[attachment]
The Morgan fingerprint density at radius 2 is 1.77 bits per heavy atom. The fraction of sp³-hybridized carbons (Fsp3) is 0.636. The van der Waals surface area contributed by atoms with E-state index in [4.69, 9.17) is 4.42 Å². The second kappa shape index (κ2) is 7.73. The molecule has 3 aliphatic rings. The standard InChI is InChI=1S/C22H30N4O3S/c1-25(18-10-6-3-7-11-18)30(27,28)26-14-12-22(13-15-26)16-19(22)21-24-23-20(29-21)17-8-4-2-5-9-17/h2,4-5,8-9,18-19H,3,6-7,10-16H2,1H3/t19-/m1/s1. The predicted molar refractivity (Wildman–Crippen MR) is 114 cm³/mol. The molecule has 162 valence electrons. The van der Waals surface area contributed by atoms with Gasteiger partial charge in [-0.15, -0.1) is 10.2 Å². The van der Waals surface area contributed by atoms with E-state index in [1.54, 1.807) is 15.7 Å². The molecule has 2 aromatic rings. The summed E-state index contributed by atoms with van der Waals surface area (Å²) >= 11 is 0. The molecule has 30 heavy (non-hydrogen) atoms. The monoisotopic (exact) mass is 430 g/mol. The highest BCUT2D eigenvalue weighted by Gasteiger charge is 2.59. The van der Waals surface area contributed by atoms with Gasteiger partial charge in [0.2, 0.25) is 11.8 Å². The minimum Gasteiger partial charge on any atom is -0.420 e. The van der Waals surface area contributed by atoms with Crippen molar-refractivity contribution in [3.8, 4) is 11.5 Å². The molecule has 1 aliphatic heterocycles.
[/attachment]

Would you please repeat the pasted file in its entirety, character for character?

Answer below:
The Morgan fingerprint density at radius 2 is 1.77 bits per heavy atom. The fraction of sp³-hybridized carbons (Fsp3) is 0.636. The van der Waals surface area contributed by atoms with E-state index in [4.69, 9.17) is 4.42 Å². The second kappa shape index (κ2) is 7.73. The molecule has 3 aliphatic rings. The standard InChI is InChI=1S/C22H30N4O3S/c1-25(18-10-6-3-7-11-18)30(27,28)26-14-12-22(13-15-26)16-19(22)21-24-23-20(29-21)17-8-4-2-5-9-17/h2,4-5,8-9,18-19H,3,6-7,10-16H2,1H3/t19-/m1/s1. The predicted molar refractivity (Wildman–Crippen MR) is 114 cm³/mol. The molecule has 162 valence electrons. The van der Waals surface area contributed by atoms with Gasteiger partial charge in [-0.15, -0.1) is 10.2 Å². The van der Waals surface area contributed by atoms with E-state index in [1.54, 1.807) is 15.7 Å². The molecule has 2 aromatic rings. The summed E-state index contributed by atoms with van der Waals surface area (Å²) >= 11 is 0. The molecule has 30 heavy (non-hydrogen) atoms. The monoisotopic (exact) mass is 430 g/mol. The highest BCUT2D eigenvalue weighted by Gasteiger charge is 2.59. The van der Waals surface area contributed by atoms with Gasteiger partial charge in [0.2, 0.25) is 11.8 Å². The minimum Gasteiger partial charge on any atom is -0.420 e. The van der Waals surface area contributed by atoms with Crippen molar-refractivity contribution in [3.8, 4) is 11.5 Å². The molecule has 1 aliphatic heterocycles.